While management and regulations are in place, Illegal fishing is still a problem. According to International fisheries management agencies, one-fifth of the sea life being caught around the world is illegal, unreported or unregulated. Cheap product brought to the market by fishermen violating domestic or international fishing laws and taking fish outside the scope of an existing management plan, depletes fish stocks and costs honest fishermen and governments millions of dollars by flooding the market with cheap product. Among the violations recorded are fishing in another country’s jurisdiction, taking undersize fish, fishing in closed areas, and using illegal gear, taking more fish than is allocated and illegally transporting seafood from one carrier to another.2*

      And sea life is not the only thing being affected. Billions of people all over the world depend on fish for their main source of protein, and many people make their livelihood from fishing. If the fish we depend on is no longer available, many people will be out of business and many will have to find their food sources elsewhere. Fisherman, who can’t bring in the catch are also suffering. ”…The New England cod fishery has “collapsed,” meaning the population is at 10 percent or less of its historic levels. It has reached a point where recovery may be impossible. When this happens, coastal economies can be devastated…”2*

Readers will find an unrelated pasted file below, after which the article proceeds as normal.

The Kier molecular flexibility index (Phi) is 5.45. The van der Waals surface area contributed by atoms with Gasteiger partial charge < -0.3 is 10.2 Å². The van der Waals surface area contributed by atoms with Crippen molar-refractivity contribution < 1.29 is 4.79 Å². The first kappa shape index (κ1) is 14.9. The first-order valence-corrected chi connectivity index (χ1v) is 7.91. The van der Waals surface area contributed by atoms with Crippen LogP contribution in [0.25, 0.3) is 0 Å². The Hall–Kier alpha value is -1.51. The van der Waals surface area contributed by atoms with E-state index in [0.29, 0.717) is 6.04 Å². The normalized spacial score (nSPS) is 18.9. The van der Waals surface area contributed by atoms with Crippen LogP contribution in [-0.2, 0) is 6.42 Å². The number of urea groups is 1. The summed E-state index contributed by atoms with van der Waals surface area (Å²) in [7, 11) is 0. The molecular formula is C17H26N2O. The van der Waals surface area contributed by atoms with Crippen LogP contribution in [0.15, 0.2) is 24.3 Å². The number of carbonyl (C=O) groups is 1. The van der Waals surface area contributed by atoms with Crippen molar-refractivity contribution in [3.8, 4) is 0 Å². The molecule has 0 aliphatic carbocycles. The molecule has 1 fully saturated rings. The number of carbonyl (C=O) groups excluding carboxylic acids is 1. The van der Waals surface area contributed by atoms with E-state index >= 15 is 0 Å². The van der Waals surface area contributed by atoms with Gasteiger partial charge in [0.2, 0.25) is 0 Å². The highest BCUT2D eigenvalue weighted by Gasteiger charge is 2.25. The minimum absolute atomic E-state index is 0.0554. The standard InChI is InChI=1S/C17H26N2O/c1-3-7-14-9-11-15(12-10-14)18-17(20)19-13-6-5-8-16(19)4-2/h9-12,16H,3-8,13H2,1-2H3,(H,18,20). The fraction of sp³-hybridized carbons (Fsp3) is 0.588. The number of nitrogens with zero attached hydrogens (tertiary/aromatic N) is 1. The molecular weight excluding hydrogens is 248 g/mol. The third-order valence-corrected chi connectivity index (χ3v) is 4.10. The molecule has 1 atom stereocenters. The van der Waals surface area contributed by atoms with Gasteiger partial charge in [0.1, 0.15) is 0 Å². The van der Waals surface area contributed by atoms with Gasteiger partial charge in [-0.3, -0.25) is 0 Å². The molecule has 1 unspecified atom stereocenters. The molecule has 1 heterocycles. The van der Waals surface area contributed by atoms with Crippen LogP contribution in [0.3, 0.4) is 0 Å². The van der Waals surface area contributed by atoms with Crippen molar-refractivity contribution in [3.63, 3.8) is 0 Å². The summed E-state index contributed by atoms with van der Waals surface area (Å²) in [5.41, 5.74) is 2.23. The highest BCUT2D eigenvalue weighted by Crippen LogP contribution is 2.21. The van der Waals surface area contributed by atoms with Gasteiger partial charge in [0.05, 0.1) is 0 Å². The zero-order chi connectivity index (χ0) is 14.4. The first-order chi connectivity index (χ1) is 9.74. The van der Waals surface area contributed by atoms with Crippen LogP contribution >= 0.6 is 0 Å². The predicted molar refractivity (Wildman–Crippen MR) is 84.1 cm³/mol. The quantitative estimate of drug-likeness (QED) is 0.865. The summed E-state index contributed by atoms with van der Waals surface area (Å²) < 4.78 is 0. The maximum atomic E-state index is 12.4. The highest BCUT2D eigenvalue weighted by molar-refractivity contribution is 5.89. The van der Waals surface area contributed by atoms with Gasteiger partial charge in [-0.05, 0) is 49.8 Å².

This topic is of vital importance to us because fish is one of the healthiest sources of omega 3 fatty acids. The human body can’t make significant amounts of these essential nutrients on it s own, making fish a valuable source of nutrition for us. Fish is a lean fat and a great alternative to other unhealthier meats. It is therefore important that we do our part to protect this resource and get our fish from sustainable sources. Next week we will look at aquaculture, (farming of fish) and other sustainable sources for getting fish, along with what sources to avoid. We will also list the best fish to eat and those to avoid. We’ll also explore Seafood Watch©, a source provided by the Monterey Bay Aquarium in Monterey, California that educates and informs the public on best fishing practices and sustainable sources for getting our fish.

      I hope you find this informative and helpful in making healthy choices for yourself and your family today and for the future. At Body Biotics™, we want to keep you informed so that you can make the best choices for your health. Taking Body Biotics™ Bio-Identical SBO Probiotics Consortia™ is part of this program, but choosing the right foods is another.

      Healthiest wishes,